Recovering Training Costs from Employees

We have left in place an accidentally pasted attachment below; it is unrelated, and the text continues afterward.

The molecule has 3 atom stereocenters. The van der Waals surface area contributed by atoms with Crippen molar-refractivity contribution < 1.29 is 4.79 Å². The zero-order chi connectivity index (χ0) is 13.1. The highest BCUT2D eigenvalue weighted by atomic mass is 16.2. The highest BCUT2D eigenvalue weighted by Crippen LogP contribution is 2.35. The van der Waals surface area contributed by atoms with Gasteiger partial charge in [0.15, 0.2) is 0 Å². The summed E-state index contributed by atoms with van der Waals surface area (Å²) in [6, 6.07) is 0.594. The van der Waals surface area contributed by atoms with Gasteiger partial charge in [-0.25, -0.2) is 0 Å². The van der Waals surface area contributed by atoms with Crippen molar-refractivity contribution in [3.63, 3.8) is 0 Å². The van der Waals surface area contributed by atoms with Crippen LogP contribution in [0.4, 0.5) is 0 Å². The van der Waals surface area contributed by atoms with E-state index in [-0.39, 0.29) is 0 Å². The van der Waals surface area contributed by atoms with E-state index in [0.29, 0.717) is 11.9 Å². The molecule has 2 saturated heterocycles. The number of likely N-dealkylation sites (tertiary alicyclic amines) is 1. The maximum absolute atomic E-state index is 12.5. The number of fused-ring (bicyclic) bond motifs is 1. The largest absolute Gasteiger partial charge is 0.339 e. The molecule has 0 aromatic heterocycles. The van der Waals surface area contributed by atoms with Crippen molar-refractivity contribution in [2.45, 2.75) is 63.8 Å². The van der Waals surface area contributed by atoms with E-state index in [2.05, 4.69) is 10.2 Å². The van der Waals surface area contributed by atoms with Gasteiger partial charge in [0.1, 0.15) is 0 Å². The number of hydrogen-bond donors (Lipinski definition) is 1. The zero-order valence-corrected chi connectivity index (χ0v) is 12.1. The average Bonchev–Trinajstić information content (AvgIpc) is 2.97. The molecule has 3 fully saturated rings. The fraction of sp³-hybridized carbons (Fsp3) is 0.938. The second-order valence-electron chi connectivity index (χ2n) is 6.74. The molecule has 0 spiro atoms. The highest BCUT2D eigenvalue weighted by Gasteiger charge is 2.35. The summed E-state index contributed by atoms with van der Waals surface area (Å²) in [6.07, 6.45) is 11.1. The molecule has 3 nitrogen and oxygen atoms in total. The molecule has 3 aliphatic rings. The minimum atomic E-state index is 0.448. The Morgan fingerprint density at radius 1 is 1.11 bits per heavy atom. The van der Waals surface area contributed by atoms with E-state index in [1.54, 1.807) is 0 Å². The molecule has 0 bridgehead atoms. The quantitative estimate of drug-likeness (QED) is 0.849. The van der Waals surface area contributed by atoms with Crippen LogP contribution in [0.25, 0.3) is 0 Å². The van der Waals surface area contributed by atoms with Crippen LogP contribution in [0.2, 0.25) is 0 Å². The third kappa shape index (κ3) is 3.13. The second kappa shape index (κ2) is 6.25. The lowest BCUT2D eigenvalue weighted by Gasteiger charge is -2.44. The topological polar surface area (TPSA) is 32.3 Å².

LA PD AcademyIn some cases the cost of training employees can be very high. Specialized schools and lengthy professional training programs may be necessary to do the job and may be required by employers. In such situations employers can be leery about bearing the cost of training only to see the employee use the training to obtain employment elsewhere. As a result, some employers have utilized agreements with employees requiring the employee to reimburse the cost of the training if the employee leaves to take another job. A recent case from the California Court of Appeal highlights the need for careful consideration before using such agreements and even more careful drafting of the agreement in those cases where such an agreement is permissible. The case involved the City of Los Angeles and its requirement that all newly hired police officers attend and graduate from the Los Angeles Police Academy. The city felt that too many officers who graduated from the academy were leaving within a few years to join other law enforcement agencies. To fix this problem the city enacted a requirement that officers going through the Academy reimburse the city a prorated portion of the cost of training when an officer resigns within five years following graduation and goes to work for another law enforcement agency. The officers were required to sign an agreement acknowledging the obligation to reimburse the training costs. The city was successful in suing a number of officers for the reimbursement, but the officers appealed and the Court of Appeal ruled that the reimbursement agreement was void. The court relied upon Labor Code sections 2802 and 2804 to invalidate the city’s system for seeking reimbursement. Section 2802 states: An employer shall indemnify his or her employee for all necessary expenditures or losses incurred by the employee in direct consequence of the discharge of his or her duties, or of his or her obedience to the directions of the employer, even though unlawful, unless the employee, at the time of obeying the directions, believed them to be unlawful. Although section 2802 does not specifically discuss training costs, the court agreed with the Labor Commissioner’s interpretation of training costs under the statute. Under that interpretation, an employer does not have an obligation to pay for the training that leads to an employee’s professional license or the cost of the license. If the law requires a certain license to perform a job, the cost is the employee’s. If the law does not require the license but the employer does, the cost is the employer’s. Although the city’s Academy included training that was required by law for all peace officers, it also included city-specific training. Under the court’s interpretation of section 2802, the city could have recovered that portion of the training mandated for peace officer licensure, but not the portion relating to city-specific training. Unfortunately, the city did not take care in drafting the reimbursement agreement to separate the two. As a result, the entire agreement was ruled to be void and unenforceable. Employers seeking the ability to recover training costs and/or to build incentives for highly-trained employees stay with the employer should carefully consider the impact of section 2802. They should also be very careful in structuring the training and the agreements that go along with it. The court’s opinion can be found at http://www.courts.ca.gov/opinions/documents/E058460.PDF